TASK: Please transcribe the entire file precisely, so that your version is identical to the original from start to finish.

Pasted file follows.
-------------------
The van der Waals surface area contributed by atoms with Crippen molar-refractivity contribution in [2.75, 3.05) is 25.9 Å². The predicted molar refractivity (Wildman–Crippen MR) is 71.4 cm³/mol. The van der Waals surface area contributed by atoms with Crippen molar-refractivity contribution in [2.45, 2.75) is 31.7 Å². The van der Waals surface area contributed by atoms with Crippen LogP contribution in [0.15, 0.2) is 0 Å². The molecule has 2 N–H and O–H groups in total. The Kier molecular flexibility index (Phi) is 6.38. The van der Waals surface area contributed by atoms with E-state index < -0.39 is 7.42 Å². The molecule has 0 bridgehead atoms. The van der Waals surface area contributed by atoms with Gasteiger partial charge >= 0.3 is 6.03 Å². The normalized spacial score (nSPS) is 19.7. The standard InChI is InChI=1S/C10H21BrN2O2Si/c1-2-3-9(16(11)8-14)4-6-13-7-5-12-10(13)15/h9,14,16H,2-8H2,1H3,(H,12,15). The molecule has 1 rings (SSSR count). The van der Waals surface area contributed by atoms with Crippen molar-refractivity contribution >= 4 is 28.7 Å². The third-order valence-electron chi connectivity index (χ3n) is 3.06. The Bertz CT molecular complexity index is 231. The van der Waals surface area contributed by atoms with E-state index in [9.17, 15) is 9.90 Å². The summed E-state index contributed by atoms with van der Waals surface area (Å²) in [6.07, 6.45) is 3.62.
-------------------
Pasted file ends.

The van der Waals surface area contributed by atoms with Crippen molar-refractivity contribution in [2.75, 3.05) is 25.9 Å². The predicted molar refractivity (Wildman–Crippen MR) is 71.4 cm³/mol. The van der Waals surface area contributed by atoms with Crippen molar-refractivity contribution in [2.45, 2.75) is 31.7 Å². The van der Waals surface area contributed by atoms with Crippen LogP contribution in [0.15, 0.2) is 0 Å². The molecule has 2 N–H and O–H groups in total. The Kier molecular flexibility index (Phi) is 6.38. The van der Waals surface area contributed by atoms with E-state index < -0.39 is 7.42 Å². The molecule has 0 bridgehead atoms. The van der Waals surface area contributed by atoms with Gasteiger partial charge >= 0.3 is 6.03 Å². The normalized spacial score (nSPS) is 19.7. The standard InChI is InChI=1S/C10H21BrN2O2Si/c1-2-3-9(16(11)8-14)4-6-13-7-5-12-10(13)15/h9,14,16H,2-8H2,1H3,(H,12,15). The molecule has 1 rings (SSSR count). The van der Waals surface area contributed by atoms with Crippen molar-refractivity contribution >= 4 is 28.7 Å². The third-order valence-electron chi connectivity index (χ3n) is 3.06. The Bertz CT molecular complexity index is 231. The van der Waals surface area contributed by atoms with E-state index in [9.17, 15) is 9.90 Å². The summed E-state index contributed by atoms with van der Waals surface area (Å²) in [6.07, 6.45) is 3.62.